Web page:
- Aimee Levitt
- A few of the animals that once lived in Chicago but no longer do.
It’s hard to imagine now what Chicago looked like 200 years ago. Aside from the lake and the river, nothing that’s here now was there then. Instead, there was just an enormous swath of prairie.
“Nature’s Struggle,” a new exhibit that opened Saturday at the Peggy Notebaert Nature Museum, attempts to re-create, through video, sound effects, and a multicultural trio of child characters, what it was like to live on this piece of land in 1820, 1905, and 2014. At the beginning of the exhibit, you can look up at the video skylight and see nothing but birds flying overhead. You can hear them, too. By 2014, the sky is mostly blue and empty and you can’t hear much besides traffic.
“The exhibit shows how perceptions of nature have changed,” says Steve Sullivan, the museum’s curator of urban ecology. “It’s gone from utilitarian to aesthetic.”
Before Chicago was Chicago, the humans who lived here depended on nature for food, shelter, and clothing. They trapped and hunted animals for their fur, mowed down the prairie and turned it into farms, and they cut down trees to build their houses and, eventually, the city. All of this built a thriving human economy, but it destroyed the natural order and displaced hundreds of animal species, driving many to the point of extinction. The exhibit opens with a display of animals that have vanished from the Chicago area, including the gray wolf, the red fox, and the otter.
But what could the humans have done differently?
“It’s not appropriate to condemn the people of the past,” Sullivan says. “From our enlightened perspective, it’s easy to say, ‘We should have built homes differently’ or ‘We should have organized the city differently.’ But Chicago was an entrepreneurial phenomenon. It blossomed because it could. It wasn’t planned. They couldn’t have done it differently. But it’s important to look back and learn. If you understand the past, you can take effective action in the present.”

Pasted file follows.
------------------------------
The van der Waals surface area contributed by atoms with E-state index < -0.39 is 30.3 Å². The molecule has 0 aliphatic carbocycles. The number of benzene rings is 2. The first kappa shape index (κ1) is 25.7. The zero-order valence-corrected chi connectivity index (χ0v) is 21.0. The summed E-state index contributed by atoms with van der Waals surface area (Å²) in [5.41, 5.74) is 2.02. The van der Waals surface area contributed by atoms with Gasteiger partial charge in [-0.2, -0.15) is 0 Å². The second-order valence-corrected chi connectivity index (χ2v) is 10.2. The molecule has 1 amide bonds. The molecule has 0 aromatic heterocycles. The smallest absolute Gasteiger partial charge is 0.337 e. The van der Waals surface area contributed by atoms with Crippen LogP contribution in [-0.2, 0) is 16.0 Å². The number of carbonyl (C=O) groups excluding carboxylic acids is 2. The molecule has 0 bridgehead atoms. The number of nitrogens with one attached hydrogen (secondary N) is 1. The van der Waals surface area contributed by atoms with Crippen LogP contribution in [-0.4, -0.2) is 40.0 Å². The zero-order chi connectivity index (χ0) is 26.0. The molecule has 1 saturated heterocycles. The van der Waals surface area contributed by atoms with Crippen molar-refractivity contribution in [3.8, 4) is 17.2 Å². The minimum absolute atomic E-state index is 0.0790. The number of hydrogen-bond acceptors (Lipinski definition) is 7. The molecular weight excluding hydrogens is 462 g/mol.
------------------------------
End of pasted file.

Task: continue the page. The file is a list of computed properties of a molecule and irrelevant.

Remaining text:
As you walk through the exhibit, you see the taxidermied remains of animals who didn’t survive the arrival of the humans, most notably the passenger pigeon, which became fully extinct 100 years ago. (The museum has declared 2014 the Year of the Passenger Pigeon.) Maybe the most disturbing story is that of the albatross, a sea bird that only appears on land to lay its eggs and take care of its babies. Albatross parents scavenge the water for food for their young, but recently, there’s so much garbage floating in the oceans, they’ve been mistaking plastic for squid. The babies don’t like eating plastic, so they stop eating. “They’re starving to death,” says Sullivan, “and they don’t know why.”
But humans have not been entirely evil. The exhibit shows some steps we’ve taken to rectify our mistakes: we’ve formed conservation societies, established forest preserves and national parks, and passed laws that limit the number of birds we’re allowed to shoot. We’ve also reintroduced several formerly extirpated species to Illinois, including the white-tailed deer and the beaver, which, Sullivan notes, is “back with a vengeance.”
The main problem with humans, particularly Americans, is not that we consume other animals, but that we’re overconsumers.
“The passenger pigeon didn’t go extinct because we had needs [for food],” Sullivan says. “It went extinct because we were being greedy. [In America,] 43 percent of the calories on our plates get tossed in the garbage.”
- Liz Steelman
- Steve Sullivan and a passenger pigeon
The other problem is that we’re mostly unaware of where our food comes from and unaware of the impact our consumption habits have on the environment. In the southwest, for instance, expanded industry farming has messed up the natural balance between the wolves, coyotes, and kit foxes, with the unintended effect of killing off kit foxes, who would normally kill the rodents who eat the grain in the fields, which, in addition to feeding humans and cattle, keeps the soil from eroding or turning into landslides. And so on.
Like many of the exhibits at the museum, “Nature’s Struggle” is geared toward kids, who can sometimes have an effect on their parents’ habits, just by asking questions. But Sullivan wants to make sure the adults learn, too.
“I’m amazed when you hear on the news, ‘Did you know?'” he says. “Those are things you should have learned in school. We have to make learning about ecology interesting and fun so people remember.”